Town of Waukesha residents had some choice words for Waukesha County Director of Public Works Allison Bussler during the public comment section of a meeting regarding the West Waukesha Bypass.
They were critical of Bussler and the county because they feel their voice hasn't been heard throughout this process as resolutions on the bypass have been taken in the last month by the county, city and town.
We asked Bussler a few questions on the proposed bypass, a four-lane thoroughfare on the west side of Waukesha that would replace the two-lane Meadowbrook and Merrill Hills roads.
The town isn't contributing financially to the project. Why is that?
Based on the 2009 memorandum of understanding between the Wisconsin Department of Transportation, county, city and town, the town is not contributing to the construction of the project but agreed to take jurisdiction of some segments of existing Merrill Hills Road if the project is built.
The town was also upset over the fact that an interview with Chairwoman Angie E. Van Scyoc and two supervisors was not included in the Environmental Impact Statement. What is the basis behind this?
As part of the indirect and cumulative effects analysis conducted for the Draft EIS, the county's consultant interviewed Van Scyoc and Supervisors (Brian) Fischer and (Joe) Banske to get their input on the potential indirect effects and cumulative effects of the project. The consultant also interviewed City of Waukesha, City of Pewaukee and Waukesha County planning staff for the same purpose.
Those interviews are documented in the Indirect and Cumulative Effects Report that is on a CD at the back of the Draft EIS.
The report is referenced on page 3-8 of the Draft EIS. The interviews are summarized on pages 3-9 and 3-10 of the Draft EIS. When we have a stand-alone report that is relevant to the EIS we typically summarize the report in the EIS and include the full report as an appendix or on a CD at the back of the document. The town has requested that the full summary of the interview be included in the Final EIS.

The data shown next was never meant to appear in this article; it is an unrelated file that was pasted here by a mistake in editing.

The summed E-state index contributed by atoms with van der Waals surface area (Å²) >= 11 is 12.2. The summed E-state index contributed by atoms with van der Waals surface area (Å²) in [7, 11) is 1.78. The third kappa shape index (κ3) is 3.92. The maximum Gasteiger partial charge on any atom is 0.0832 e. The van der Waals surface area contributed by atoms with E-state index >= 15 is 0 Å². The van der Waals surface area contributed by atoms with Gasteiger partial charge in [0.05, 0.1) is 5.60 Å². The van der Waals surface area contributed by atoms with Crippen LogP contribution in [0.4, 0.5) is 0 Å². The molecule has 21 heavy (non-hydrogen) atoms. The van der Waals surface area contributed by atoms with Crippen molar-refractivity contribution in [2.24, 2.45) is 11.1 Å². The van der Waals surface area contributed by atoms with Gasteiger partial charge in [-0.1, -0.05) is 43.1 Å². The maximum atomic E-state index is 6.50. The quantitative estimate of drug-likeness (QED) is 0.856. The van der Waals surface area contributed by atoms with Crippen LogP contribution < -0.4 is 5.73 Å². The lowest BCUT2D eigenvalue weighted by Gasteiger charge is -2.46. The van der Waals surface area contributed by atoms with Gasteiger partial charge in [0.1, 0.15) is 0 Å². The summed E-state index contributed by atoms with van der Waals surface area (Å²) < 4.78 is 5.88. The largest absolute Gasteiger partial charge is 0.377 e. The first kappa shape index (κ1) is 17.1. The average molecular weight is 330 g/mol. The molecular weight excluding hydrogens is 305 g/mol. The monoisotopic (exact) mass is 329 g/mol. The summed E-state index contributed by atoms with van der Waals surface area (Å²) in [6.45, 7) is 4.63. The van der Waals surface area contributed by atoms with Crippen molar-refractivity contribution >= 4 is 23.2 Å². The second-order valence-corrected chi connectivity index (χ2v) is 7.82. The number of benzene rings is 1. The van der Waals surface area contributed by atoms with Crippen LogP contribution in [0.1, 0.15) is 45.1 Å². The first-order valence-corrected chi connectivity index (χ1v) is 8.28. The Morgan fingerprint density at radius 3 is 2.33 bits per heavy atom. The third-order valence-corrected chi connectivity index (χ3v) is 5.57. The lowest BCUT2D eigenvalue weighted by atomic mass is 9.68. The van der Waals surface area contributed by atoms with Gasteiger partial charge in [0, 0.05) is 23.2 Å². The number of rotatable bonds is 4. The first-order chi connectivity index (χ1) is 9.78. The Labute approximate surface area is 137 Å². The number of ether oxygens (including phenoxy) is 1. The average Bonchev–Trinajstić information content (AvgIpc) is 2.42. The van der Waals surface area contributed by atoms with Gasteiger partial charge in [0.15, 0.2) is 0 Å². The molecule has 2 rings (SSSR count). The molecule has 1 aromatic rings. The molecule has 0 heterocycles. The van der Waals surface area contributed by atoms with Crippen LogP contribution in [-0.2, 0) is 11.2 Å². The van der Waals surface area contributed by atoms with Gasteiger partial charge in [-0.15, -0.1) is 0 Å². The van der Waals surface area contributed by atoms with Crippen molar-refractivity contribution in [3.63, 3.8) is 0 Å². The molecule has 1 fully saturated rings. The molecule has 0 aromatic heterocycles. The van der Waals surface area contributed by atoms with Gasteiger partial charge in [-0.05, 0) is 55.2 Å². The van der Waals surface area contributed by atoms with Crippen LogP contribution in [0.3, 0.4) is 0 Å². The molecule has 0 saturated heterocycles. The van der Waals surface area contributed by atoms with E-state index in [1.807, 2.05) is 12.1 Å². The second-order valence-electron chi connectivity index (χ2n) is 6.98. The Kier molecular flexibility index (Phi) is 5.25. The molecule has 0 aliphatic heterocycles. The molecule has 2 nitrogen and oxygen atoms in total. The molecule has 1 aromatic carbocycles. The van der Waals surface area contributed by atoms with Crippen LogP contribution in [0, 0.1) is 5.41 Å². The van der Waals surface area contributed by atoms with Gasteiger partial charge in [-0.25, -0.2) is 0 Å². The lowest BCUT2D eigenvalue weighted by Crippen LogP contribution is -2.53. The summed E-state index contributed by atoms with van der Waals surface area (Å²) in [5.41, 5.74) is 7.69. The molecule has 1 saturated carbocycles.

What will be done to limit the impact on the wetlands in the area?
The alternatives that are under consideration have been modified where possible to reduce their impact on wetland. The Pebble Creek West and Far West Alternatives are on the west edge of the Pebble Creek corridor mainly as a way to reduce wetland impacts.
The conceptual design of the road through the wetland areas along and south of Sunset Drive would have a narrower median and no bike path or sidewalk; this is one way to further minimize wetland impacts. For those wetland impacts that are unavoidable, Waukesha County is working with the DNR and the Southeastern Wisconsin Regional Planning Commission wetland staff to identify suitable areas nearby where new wetland could be created to mitigate the wetland impact.
(Editor's Note: The EIS states that the county-endorsed Pebble Creek Alternative would displace 43.8 acres of farmland and 14.0 acres of wetland. Moreover, the EIS states that the bypass' 25-foot cut slop could affect groundwater flow.)
What about the safety concerns at Meadowbrook Elementary School that have come up?
Pedestrian and bicyclist safety is a big issue all along the proposed route and certainly at Meadowbrook School. If the project is built, a sidewalk would be built on the west side of the road from Rolling Ridge Drive to the Kame Terrace subdivision.
A bike path would be built along the east side of the road from Rolling Ridge Drive down to Sunset Drive, providing a safe connection between the Lake Country Trail and the GlacialDrumlin State Trail. And a new bridge carrying the road over the Glacial Drumlin would make it safer for people on the Glacial Drumlin Trail.
At Meadowbrook School the traffic light would remain in place, as well as a median and marked crosswalks. Waukesha County, City of Waukesha, Wisconsin Department of Transportation and the school district will work together to determine what additional pedestrian safety measures are needed. Everyone wants to make sure the crossing at the school is safe.
What's the next step for the bypass now that the public comment period is finished?
Waukesha County, the Federal Highway Administration and Wisconsin Department of Transportation will review public and local government input received throughout the study, including the recently-concluded comment period on the Draft EIS.
The next big milestone is the Final Environmental Impact Statement (as opposed to the Draft EIS that was approved in October). At the Final EIS, Waukesha County will announce the preferred alternative.
We anticipate the Final EIS will be approved in spring or early summer 2013.
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